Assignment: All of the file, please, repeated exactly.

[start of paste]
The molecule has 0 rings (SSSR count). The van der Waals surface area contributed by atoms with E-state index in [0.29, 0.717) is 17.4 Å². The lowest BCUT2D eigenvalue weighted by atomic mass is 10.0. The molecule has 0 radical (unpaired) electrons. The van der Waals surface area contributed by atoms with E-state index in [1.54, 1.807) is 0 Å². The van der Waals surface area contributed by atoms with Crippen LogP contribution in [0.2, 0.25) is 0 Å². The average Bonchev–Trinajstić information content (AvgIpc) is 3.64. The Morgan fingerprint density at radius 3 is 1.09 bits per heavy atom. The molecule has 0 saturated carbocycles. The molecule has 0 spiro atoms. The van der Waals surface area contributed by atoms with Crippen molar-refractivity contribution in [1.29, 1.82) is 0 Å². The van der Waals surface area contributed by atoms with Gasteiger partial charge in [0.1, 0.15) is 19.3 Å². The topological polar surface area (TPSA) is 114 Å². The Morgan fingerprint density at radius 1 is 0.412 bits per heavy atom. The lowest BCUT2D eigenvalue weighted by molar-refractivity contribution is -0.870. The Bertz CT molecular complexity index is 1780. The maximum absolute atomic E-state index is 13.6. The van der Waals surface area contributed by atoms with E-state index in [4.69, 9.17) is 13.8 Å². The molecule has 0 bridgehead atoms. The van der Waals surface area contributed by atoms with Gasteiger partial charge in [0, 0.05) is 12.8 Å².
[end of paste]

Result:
The molecule has 0 rings (SSSR count). The van der Waals surface area contributed by atoms with E-state index in [0.29, 0.717) is 17.4 Å². The lowest BCUT2D eigenvalue weighted by atomic mass is 10.0. The molecule has 0 radical (unpaired) electrons. The van der Waals surface area contributed by atoms with E-state index in [1.54, 1.807) is 0 Å². The van der Waals surface area contributed by atoms with Crippen LogP contribution in [0.2, 0.25) is 0 Å². The average Bonchev–Trinajstić information content (AvgIpc) is 3.64. The Morgan fingerprint density at radius 3 is 1.09 bits per heavy atom. The molecule has 0 saturated carbocycles. The molecule has 0 spiro atoms. The van der Waals surface area contributed by atoms with Crippen molar-refractivity contribution in [1.29, 1.82) is 0 Å². The van der Waals surface area contributed by atoms with Gasteiger partial charge in [0.1, 0.15) is 19.3 Å². The topological polar surface area (TPSA) is 114 Å². The Morgan fingerprint density at radius 1 is 0.412 bits per heavy atom. The lowest BCUT2D eigenvalue weighted by molar-refractivity contribution is -0.870. The Bertz CT molecular complexity index is 1780. The maximum absolute atomic E-state index is 13.6. The van der Waals surface area contributed by atoms with E-state index in [4.69, 9.17) is 13.8 Å². The molecule has 0 bridgehead atoms. The van der Waals surface area contributed by atoms with Gasteiger partial charge in [0, 0.05) is 12.8 Å².